Health IT

From ‘Futures in Biotech’ medical podcasts to a future stroke drug

Through his work on the podcast “Futures in Biotech,” scientist Marc Pelletier has access to some of the field’s top minds. He’s using that access to shape his own thinking as early stage startup, Aeromics, looks to develop a drug to reduce swelling in the brain.

Marc Pelletier is in his element.

That is, he’s talking what he calls “hardcore science” with his peers — in this case two McGill University PhD cell biologists — on the 75th episode of his “Futures in Biotech” videocast and podcast.

The show’s topic, “mass spectrometry in high-throughput proteomics,” is not for the layman. But that’s exactly what Pelletier’s audience of scientists, grad students and PhDs have come to expect from the videocast, which is broadcast live on Twit.tv and available for download on iTunes.

Pelletier is himself a cell biologist and McGill PhD. He’s also the chief scientific officer of Cleveland-based early stage drug developer Aeromics. And so he does his best to draw out explanations for his guests and simplify topics.

But some topics simply can’t be dumbed down that much, and the conversation is peppered with phrases like “state of glycosylation,” “trisomy of chromosome 21,” and “splice isoforms” — enough to make the layman’s eyes glaze over several times over.

Nonetheless, it’s unlikely such weighty topics deter Pelletier’s audience of what he calls “hardcore geeks,” and this episode certainly seems to fulfill Pelletier’s goal of bringing together some of the best minds in science for in-depth and unedited discussions.

“Early on we set the precedent that if I was going to interview people, it’d have to be someone I was interested in or could learn from,” he said. “The question is: If you were doing a podcast and Einstein was around, could you get Einstein?”

Pelletier’s tone in posing the question suggests he thinks he could.

“His enthusiasm for the subject shines through and that’s absolutely critical,” Leo Laporte, Twit.tv’s founder, said of Pelletier. “All podcasting has to start with passion.”

Pelletier, of course, is far more than a podcaster. His scientific credentials and contacts — plus his aggressiveness in hitting up Laporte about starting a biotech podcast — were what caught Laporte’s attention and convinced him that Pelletier was the right person for the job.

The seeds for Aeromics, which focuses on brain swelling in stroke and traumatic brain injury victims, were planted at Yale University. Pelletier spent about five years at Yale, and met the man who’d convince him to move to Cleveland: Walter Boron, who left Yale to take a job as chairman of the department of physiology and biophysics at Case Western Reserve University. Boron is also working with Aeromics.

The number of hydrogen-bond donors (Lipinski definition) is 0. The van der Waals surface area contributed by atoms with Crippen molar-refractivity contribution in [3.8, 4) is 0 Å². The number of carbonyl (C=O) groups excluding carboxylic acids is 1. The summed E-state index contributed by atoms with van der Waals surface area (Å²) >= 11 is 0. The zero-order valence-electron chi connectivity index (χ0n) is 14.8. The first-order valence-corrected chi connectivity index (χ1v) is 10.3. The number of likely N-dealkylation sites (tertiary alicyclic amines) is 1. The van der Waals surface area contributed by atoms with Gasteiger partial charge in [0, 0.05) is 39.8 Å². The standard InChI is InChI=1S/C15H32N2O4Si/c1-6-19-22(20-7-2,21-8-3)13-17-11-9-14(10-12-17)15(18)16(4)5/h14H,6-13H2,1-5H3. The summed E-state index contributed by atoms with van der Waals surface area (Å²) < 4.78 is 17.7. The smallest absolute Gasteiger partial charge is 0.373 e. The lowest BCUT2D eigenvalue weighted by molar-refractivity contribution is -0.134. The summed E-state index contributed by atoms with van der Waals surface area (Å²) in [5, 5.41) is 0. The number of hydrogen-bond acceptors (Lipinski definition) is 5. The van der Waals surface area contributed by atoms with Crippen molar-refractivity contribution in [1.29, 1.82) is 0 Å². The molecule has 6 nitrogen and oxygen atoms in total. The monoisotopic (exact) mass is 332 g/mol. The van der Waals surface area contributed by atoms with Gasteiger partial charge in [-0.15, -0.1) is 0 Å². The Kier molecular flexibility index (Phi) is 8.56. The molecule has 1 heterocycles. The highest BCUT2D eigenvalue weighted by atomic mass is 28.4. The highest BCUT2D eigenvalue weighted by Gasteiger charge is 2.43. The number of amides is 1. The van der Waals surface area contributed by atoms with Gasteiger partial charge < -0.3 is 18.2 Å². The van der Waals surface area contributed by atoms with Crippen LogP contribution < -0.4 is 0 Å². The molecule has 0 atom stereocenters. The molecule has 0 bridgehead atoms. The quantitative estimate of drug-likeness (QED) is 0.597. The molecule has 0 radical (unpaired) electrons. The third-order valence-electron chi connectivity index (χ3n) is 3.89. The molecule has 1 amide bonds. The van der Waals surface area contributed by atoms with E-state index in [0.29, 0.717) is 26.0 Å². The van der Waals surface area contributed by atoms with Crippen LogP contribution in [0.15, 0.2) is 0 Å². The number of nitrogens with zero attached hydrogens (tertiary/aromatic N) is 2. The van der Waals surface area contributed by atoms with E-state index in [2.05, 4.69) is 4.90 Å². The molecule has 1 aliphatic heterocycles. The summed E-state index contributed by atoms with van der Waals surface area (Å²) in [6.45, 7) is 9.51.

After starting Aeromics at Yale, Pelletier followed Boron to Cleveland in 2008 and has focused his efforts on building the company. He lured another Yale scientist, George Farr, to join him and round out the Aeromics team.

As a Northeast Ohio native, Farr didn’t need much convincing to return to the region. But his belief in Pelletier and his work clearly made the decision easier.

“Marc’s got the kind of youthful enthusiasm and intense energy necessary to push ideas forward, and he’s willing to take risks and chances,” Farr said. “But he also has the conservative foundation that basically says ‘Show me the data.'”

In 2009, Aeromics received a $2.25 million grant from the National Institutes of Health to further develop its drug. Here’s the idea behind it: As water enters the brain through the blood-brain barrier of a stroke victim, it can cause swelling and neurological damage. Aeromics’ drug would prevent water from crossing the barrier and entering the brain, while still allowing gases to get through.

The company hasn’t yet started testing its compound on animals, so it’ll no doubt be a long and winding road to getting a drug to market — one that could take another 10 years to travel. A successful drug could make Aeromics worth hundreds of millions of dollars, and make Pelletier one happy and wealthy man. But until then, he’ll toil away in his lab in Cleveland, taking an hour or two twice a month to record “Futures in Biotech.”

And his work as a videocasting new media scientist — and the access it gives him to some of science’s best minds — will no doubt shape the future direction of Aeromics.

“What I hope to get from doing the interviews is a feeling for what makes the great scientists’ minds tick, and how to ask the right questions to help your science benefit mankind,” he said.

Not bad for a second job.